The FIM represents users’ voice at the first ever Latin American Motorcycling Congress.
The Motorcycling Industry in Latin America mobilises over 50 million motorcycle users and has one of the best rates of sustained growth in comparison with any other industrial sector in the region.
At the present time, motorcycling accidents are the first cause of death on the job and absenteeism in Colombia, generating a major impact on company productivity.
Latin America is lagging a long way behind in the adoption of international standards for motorcycling, which translates into one of the highest levels of motorcycling accidents in comparison with the European continent.
High-level professionals and companies in the two-wheel sector met on 25 and 26 October in the Cartagena Convention Centre within the framework of the Latin American Congress for Motorcycling with the aim of meeting together the challenges of the sector and creating new opportunities to ensure the economic, social and environmental sustainability of the motorcycle industry.
Damiano Zamana, Programmes Director of the Fédération Internationale de Motocyclisme (FIM), gave the welcome address to the event and presented motorcycling as a sector of global significance, in a situation of constant growth and development. The inaugural address was given by José María Riaño, Secretary General of the Asociación Nacional de Empresas del Sector de las Dos Ruedas de España (ANESDOR) (Spanish National Association of Companies in the Two-Wheel sector), who explained to the audience the sector’s organisational model in Spain, invited to the event as guest country. The event featured a select group of speakers including Xavi Vallejo, President of Motoescuela, the largest motorcycle training school in Spain, Gato Barbery, Dakar rider and Motorcycling Journalist with the Fox Channel, Hilda Gomez, Director of the Agencia Nacional de Seguridad Vial (National Road Safety Agency) and Pedro Marún, President of the National Tradespersons Federation FENALCO.
This event, organised by the Centro de Innovación para Motociclistas (Innovation Centre for Motorcyclists), brought together the stakeholders of motorcycling around a packed academic agenda that enabled those present to update their knowledge and familiarise themselves with themes such as innovation, marketing, motorcycle working, road safety, standard-setting and motorcycle sport, among others. The main conclusions of the event include the following:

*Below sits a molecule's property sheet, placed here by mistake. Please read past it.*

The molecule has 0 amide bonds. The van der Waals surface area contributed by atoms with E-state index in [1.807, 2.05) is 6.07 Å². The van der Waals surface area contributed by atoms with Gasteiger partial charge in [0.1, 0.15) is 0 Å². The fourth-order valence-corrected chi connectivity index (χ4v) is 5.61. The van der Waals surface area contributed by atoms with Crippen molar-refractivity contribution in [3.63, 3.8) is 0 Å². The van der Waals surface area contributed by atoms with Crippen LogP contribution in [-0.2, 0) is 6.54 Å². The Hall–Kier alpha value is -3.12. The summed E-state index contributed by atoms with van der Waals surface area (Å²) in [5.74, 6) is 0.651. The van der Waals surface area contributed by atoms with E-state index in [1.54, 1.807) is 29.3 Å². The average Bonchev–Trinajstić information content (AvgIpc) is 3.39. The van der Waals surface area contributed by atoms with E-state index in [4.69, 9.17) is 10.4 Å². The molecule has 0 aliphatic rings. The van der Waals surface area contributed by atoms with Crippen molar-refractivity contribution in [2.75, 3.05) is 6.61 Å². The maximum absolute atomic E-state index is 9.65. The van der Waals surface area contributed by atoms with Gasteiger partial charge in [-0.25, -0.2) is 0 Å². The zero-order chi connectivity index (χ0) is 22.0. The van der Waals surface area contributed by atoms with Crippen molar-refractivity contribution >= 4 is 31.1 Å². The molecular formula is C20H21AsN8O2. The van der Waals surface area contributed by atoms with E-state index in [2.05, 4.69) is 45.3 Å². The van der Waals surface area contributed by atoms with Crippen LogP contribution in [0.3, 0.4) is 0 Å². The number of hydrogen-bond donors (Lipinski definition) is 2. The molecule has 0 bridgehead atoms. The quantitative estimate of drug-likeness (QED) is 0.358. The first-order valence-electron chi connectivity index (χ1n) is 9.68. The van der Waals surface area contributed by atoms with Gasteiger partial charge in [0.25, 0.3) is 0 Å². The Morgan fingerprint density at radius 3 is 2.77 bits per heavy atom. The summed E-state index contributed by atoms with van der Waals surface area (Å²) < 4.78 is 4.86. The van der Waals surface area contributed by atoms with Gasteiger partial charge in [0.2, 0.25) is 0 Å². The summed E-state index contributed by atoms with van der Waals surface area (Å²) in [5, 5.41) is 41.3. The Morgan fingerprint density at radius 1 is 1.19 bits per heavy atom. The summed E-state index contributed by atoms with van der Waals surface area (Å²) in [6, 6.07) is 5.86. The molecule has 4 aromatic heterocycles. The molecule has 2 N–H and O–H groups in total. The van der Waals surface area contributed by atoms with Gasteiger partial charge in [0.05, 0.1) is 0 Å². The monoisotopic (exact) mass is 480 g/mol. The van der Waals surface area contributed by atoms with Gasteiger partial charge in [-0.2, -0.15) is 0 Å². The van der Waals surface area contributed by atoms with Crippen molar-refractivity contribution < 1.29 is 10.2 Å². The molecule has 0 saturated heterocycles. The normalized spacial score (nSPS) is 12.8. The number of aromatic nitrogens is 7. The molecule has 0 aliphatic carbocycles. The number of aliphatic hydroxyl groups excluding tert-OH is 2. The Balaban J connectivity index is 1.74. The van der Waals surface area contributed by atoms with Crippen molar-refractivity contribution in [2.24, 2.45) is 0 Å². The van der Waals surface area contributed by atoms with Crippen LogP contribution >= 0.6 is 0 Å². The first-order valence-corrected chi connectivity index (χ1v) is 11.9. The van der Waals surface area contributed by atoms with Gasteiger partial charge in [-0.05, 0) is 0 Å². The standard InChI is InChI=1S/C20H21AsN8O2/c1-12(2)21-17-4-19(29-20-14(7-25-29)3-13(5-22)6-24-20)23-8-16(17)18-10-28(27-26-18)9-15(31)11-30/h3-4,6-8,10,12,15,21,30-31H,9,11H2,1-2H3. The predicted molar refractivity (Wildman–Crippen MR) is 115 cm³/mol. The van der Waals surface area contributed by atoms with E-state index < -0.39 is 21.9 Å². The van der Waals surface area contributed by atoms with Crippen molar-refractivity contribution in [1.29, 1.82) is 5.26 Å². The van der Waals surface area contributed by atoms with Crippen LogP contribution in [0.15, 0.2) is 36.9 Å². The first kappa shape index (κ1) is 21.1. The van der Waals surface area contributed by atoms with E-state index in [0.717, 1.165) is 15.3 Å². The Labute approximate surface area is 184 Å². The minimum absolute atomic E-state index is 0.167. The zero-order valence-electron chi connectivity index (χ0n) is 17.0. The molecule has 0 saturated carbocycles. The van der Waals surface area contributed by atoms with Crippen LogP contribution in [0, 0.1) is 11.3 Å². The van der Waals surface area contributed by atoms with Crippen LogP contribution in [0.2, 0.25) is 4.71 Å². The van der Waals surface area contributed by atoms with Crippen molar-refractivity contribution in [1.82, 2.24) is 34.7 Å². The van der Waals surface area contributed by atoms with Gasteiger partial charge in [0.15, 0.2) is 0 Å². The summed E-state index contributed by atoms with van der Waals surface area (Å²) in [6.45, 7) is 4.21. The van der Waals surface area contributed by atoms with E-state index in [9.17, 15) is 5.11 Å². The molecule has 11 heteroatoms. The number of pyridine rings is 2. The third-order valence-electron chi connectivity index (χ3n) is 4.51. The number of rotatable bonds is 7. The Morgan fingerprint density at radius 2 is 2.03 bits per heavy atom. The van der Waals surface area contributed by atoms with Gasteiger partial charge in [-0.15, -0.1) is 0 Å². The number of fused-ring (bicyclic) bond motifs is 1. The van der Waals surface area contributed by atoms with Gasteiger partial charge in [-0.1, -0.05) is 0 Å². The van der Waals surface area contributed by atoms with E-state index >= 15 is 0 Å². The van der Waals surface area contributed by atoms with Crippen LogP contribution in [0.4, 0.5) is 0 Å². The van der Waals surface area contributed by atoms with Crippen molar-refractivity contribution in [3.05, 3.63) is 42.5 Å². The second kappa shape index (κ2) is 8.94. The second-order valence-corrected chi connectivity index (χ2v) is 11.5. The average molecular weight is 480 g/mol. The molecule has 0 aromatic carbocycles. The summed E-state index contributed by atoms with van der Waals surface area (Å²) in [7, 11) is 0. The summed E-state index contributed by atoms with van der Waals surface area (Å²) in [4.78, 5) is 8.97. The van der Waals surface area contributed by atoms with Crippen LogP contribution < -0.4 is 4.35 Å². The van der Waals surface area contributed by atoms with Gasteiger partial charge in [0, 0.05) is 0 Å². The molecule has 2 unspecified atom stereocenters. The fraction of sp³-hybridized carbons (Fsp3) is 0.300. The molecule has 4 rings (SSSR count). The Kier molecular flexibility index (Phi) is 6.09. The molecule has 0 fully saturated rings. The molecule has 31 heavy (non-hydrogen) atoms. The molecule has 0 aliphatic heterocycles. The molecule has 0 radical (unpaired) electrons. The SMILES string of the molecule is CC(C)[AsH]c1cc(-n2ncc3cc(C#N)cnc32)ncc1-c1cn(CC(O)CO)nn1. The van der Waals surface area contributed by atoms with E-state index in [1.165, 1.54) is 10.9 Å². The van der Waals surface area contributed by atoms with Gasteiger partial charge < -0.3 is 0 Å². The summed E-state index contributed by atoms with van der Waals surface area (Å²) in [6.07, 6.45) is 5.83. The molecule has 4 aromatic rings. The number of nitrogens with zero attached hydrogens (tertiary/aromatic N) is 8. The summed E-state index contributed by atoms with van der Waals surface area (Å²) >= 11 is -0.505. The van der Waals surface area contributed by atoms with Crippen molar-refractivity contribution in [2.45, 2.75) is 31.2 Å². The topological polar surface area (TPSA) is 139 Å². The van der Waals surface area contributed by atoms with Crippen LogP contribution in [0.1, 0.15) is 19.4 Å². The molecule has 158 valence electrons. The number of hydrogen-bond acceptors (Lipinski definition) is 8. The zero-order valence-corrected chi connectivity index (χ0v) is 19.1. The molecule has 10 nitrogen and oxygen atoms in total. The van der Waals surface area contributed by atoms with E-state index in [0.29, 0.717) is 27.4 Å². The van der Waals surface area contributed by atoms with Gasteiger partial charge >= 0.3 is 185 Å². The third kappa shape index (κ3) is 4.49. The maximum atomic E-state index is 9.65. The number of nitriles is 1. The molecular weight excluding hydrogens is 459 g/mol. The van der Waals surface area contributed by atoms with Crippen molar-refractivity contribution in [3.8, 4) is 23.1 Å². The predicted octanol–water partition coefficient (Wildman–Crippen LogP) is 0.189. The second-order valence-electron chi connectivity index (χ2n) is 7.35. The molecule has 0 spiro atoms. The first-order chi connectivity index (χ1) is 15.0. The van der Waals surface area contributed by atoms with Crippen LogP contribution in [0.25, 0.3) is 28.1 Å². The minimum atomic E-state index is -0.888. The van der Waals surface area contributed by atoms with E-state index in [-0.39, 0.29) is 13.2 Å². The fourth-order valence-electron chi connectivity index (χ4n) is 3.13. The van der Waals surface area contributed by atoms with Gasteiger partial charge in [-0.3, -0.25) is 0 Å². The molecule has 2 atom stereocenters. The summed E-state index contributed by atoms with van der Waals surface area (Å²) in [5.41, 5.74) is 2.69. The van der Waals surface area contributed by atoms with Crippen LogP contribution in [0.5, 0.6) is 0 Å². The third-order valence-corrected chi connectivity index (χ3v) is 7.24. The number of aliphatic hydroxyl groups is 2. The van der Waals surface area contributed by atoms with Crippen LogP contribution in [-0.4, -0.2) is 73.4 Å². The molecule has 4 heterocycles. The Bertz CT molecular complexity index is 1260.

1. Motorcycling is a large sector of the economy which mobilises a third of the active working population. It should therefore no longer be seen as merely an adjunct to the automobile sector, particularly as this dependent relationship has slowed down the standard-setting and technological development of the sector and has prevented the actors of the two-wheel system from structuring themselves as a competitive cluster with global reach.
2. The motorcycle is a vector of the social economy, through which solutions to the “last mile” of the logistical processes of the commercial and services sectors among others are developed. Considering that over 79% of journeys on a motorcycle are performed for reasons of work and that currently motorcycle accidents are the first cause of death on the job and of absenteeism, it was recommended that motorcycle work be included in the list of activities considered as high risk for the worker’s health and safety. This would make it possible to formalise and professionalise millions of motorcycle workers who use their vehicles as a working tool.
3. As regards the safe vehicles axis, it came to light that there is a high degree of technical obsolescence, both in the two-wheel vehicle fleet and with regard to technologies in the area of protective equipment for motorcyclists. For that reason, organisations like the Fédération Internationale de Motocyclisme (FIM) and the National Association of Companies in the Two-Wheel Sector (ANESDOR) recommended that Latin America adopt international standards for the homologation of two- and three-wheel vehicles which should be equipped with ABS or CBS braking technologies and European Standards for certification of personal protective items for motorcyclists.
4. With regard to the human behaviour axis, it was demonstrated that the current system of licences for motorcyclists is inefficient, necessitating the adoption of international models for training and evaluating motorcyclists based on the development of competences and skills specific to the riding of two-wheel vehicles, such as the capacity to brake and avoid obstacles or particular ways of projecting one’s vision, among others. Also, the speakers at the event agreed on the need to create specialised professionalisation programmes for motorcycle workers.
5. During the event, the prize for “Successful action as a Moto-Responsible Company” was awarded to ENEL-Codensa. This organisation implemented a Programme for work-place road safety for motorcycle workers, which made it possible to reduce to ZERO the number of accidents among its motorcycle workers, thereby becoming a global example of responsible motorcyclist employment. This is one more demonstration that it IS possible to reduce drastically the rate of mortality among motorcyclists.
According to German Acevedo, Director of the Innovation Centre for Motorcyclists, such professional networking spaces are necessary to boost the economy, as they provide opportunities for companies to strike deals (B2B - Business to Business) and open up new communication channels between the business sector and the government (B2G - Business to Government), which are vital to generate public policies that recognise motorcyclists as a vector of the social economy that has become a sustainable means of transport for Latin America’s emerging middle class.
Congress web page: https://www.congresomotociclismo.org